Daddy’s Home 2 4K Ultra HD Blu-ray Review
Of all the good comedies we’ve gotten over the years that deserved sequels, it’s almost frustrating that a pedestrian comedy like DADDY’S HOME would get a sequel. The original wasn’t bad, it was just very predictable and light on the laughs. So I wasn’t excited about sitting through the sequel since I assumed it was going to be more of the same. However, as prepared as I was to bash the film’s existence, I found myself actually enjoying the sequel. And yes, I’m as surprised as you are, but the addition of Mel Gibson and John Lithgow, along with the Christmas setting injected some laughs in a premise that I thought the original had beaten to death. DADDY’S HOME 2 isn’t a genre bending comedy, but it’s efficient enough and provides enough laughs to keep you entertained throughout.
After the events of the first film, Brad (Ferrell) and Dusty (Wahlberg) are in sync with their co-parenting relationship. They’re arrangement is working well until they learn that their fathers are going to be coming to town for Christmas. Don (John Lithgow) is Brad’s dad and is an overbearing, sentimental type that likes to smother Brad with hugs and kisses. Basically, he’s the polar opposite of Kurt (Gibson), who is a man’s man that likes tough love and womanizing. Intent on proving Dusty isn’t happy with his co-dad relationship, Kurt books the family in a cabin for Christmas, pitting everyone against each other in a series of comical events and forcing the family to accept their arrangement and ultimately, come closer together.
Will Ferrell and Mark Wahlberg continue with the characters they created in the original, to equally humorous effects. But even in the beginning, it felt like their characters were already stale and so the film wasted no time in injecting their fathers in the mix. As soon as John Lithgow and Mel Gibson enter the picture, you can almost feel the life being injected into the film and the stars. The idea is still the same; one is a macho man and the other is very effeminate. But having the additional characters gives everyone enough room to breathe and excuses to take their characters to exaggerated lengths. I’ve always been a fan of Mel Gibson and DADDY’S HOME 2 is another step on his journey back to relevancy. Once again, he proves how powerful his screen presence is as he easily eclipses everyone around him.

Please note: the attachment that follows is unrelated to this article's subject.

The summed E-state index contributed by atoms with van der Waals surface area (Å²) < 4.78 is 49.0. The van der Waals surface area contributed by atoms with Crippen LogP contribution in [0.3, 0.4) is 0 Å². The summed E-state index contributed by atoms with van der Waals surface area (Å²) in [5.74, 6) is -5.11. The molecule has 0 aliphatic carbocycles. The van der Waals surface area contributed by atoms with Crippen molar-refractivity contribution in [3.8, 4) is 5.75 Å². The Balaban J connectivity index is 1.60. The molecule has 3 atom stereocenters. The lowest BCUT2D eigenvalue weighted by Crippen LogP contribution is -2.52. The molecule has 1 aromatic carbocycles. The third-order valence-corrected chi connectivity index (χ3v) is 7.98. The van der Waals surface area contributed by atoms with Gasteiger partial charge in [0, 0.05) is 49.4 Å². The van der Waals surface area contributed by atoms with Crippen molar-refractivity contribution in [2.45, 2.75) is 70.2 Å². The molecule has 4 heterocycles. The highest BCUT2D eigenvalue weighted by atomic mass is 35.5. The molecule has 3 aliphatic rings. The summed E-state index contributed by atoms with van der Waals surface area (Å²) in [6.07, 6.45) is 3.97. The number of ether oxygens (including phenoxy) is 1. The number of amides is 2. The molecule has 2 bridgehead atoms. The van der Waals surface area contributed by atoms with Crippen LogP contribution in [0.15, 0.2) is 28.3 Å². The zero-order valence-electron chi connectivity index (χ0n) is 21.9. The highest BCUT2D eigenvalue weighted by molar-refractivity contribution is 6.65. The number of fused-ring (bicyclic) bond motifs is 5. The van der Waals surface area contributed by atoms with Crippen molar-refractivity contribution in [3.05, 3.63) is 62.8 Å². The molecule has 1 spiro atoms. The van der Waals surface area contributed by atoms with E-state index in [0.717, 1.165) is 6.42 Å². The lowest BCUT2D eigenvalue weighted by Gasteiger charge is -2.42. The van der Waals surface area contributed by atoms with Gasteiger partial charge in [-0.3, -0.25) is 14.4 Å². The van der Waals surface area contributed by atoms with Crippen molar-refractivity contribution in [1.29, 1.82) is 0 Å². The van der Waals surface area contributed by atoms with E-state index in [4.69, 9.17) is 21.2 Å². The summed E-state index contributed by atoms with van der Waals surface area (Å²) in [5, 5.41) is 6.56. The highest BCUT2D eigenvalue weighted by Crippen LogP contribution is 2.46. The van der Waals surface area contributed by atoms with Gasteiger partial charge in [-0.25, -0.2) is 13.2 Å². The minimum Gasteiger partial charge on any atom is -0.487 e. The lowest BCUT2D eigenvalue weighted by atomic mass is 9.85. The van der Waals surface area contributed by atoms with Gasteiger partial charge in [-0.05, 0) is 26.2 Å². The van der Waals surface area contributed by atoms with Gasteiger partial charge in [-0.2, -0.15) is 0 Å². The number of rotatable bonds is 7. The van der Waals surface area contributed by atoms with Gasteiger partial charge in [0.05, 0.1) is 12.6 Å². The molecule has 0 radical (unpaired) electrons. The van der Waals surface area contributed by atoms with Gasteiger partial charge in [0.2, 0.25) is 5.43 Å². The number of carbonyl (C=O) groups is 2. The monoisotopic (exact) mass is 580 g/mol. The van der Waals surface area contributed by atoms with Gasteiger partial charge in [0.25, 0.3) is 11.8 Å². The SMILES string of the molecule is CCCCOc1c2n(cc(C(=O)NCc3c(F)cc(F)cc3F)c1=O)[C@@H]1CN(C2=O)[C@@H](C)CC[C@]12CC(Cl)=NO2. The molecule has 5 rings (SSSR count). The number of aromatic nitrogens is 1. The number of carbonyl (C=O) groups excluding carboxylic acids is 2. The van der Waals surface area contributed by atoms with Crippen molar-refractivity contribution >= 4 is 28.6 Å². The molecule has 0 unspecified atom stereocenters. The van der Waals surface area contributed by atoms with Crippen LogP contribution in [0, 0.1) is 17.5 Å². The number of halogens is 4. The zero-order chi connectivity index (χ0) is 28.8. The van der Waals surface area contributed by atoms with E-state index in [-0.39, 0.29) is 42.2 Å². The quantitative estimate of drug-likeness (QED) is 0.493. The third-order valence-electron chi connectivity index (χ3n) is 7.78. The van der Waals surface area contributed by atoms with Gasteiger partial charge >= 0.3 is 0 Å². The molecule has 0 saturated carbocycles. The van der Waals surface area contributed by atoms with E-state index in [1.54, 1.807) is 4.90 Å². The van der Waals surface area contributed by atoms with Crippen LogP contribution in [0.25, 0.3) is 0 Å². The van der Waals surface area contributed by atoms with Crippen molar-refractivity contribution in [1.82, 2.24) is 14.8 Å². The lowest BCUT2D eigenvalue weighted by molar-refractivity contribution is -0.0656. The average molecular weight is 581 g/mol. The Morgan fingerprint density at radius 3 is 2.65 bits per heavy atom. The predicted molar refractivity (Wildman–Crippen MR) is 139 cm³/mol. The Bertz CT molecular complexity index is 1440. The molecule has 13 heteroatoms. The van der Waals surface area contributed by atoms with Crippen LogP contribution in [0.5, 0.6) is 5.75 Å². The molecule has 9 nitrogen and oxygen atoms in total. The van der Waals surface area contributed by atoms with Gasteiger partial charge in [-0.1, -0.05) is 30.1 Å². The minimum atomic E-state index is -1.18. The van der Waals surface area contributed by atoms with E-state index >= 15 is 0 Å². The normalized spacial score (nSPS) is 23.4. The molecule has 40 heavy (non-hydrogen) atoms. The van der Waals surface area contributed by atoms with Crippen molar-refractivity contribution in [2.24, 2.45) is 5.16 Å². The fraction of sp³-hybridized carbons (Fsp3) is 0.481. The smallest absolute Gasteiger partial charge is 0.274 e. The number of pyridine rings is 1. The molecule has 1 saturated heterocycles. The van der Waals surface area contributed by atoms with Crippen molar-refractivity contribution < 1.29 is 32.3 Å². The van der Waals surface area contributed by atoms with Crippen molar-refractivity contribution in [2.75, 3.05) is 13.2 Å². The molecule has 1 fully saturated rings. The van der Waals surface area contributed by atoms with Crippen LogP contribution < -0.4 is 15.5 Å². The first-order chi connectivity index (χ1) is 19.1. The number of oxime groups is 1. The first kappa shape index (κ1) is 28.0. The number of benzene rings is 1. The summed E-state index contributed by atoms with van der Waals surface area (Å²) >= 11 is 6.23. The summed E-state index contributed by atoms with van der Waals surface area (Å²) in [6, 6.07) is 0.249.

As I’ve alluded to, there’s not a whole lot of originality in the film. You know where the laughs are coming from and you know how most of the scenes are going to play out. For the filmmakers, and especially director Sean Anders, the talent comes in knowing when to move to the next bit. The pacing is where DADDY’S HOME 2 excels because it doesn’t dwell on bits too long and therefore, never gives the audience time to get bored. If you don’t like the way something is going, it doesn’t matter because the group will be on to the next thing pretty quickly. That’s a lesson they probably learned in the first one, when things tended to drag on and bits got stale quick, mainly due to a lack of material to work with. And again, the added cast members give everyone more to work with.
It’s easy and fair to question why a movie like DADDY’S HOME 2 even exists, but somehow the filmmakers managed to create a fun film that utilizes its talented cast and ends up being better than the original. It’s not perfect by any means, but the cast is fun and the comedy is consistent enough to make it worthwhile.
4K ULTRA HD BLU-RAY REVIEW
Video: I was pleasantly surprised with the video transfer for the original DADDY’S HOME 4K, so the great transfer for DADDY’S HOME 2 isn’t much of a surprise. Once again, this is a nice upgrade over the Blu-ray, with all of the rich, bold colors coming through with more color and vibrancy than on the Blu-ray. This is another colorful movie and the 4K does those colors justice in every scene. Closeups and settings get their standard improvements as well, but I think you’ll be surprised by how good this looks overall.
Audio: This isn’t the kind of movie that’s going to blow the speakers out of your ceiling, but the Dolby Atmos track is more than efficient when utilized.
This title was reviewed using a Samsung UBD-K8500 with a Sony XBR75X850C TV.
There are no special features exclusive to the 4K, but it does include a Blu-ray of the film, which includes the following special features:
Deleted Scenes (11:17): Six scenes ranging from extended to deleted. When it comes to extended scenes, I’m glad they were cut since it doesn’t take long for a scene to run too long.
Featurettes (28:36): Five featurettes that are too short on their own. We get a featurette focused on the new characters, the returning characters and even a short one on Captain Sully.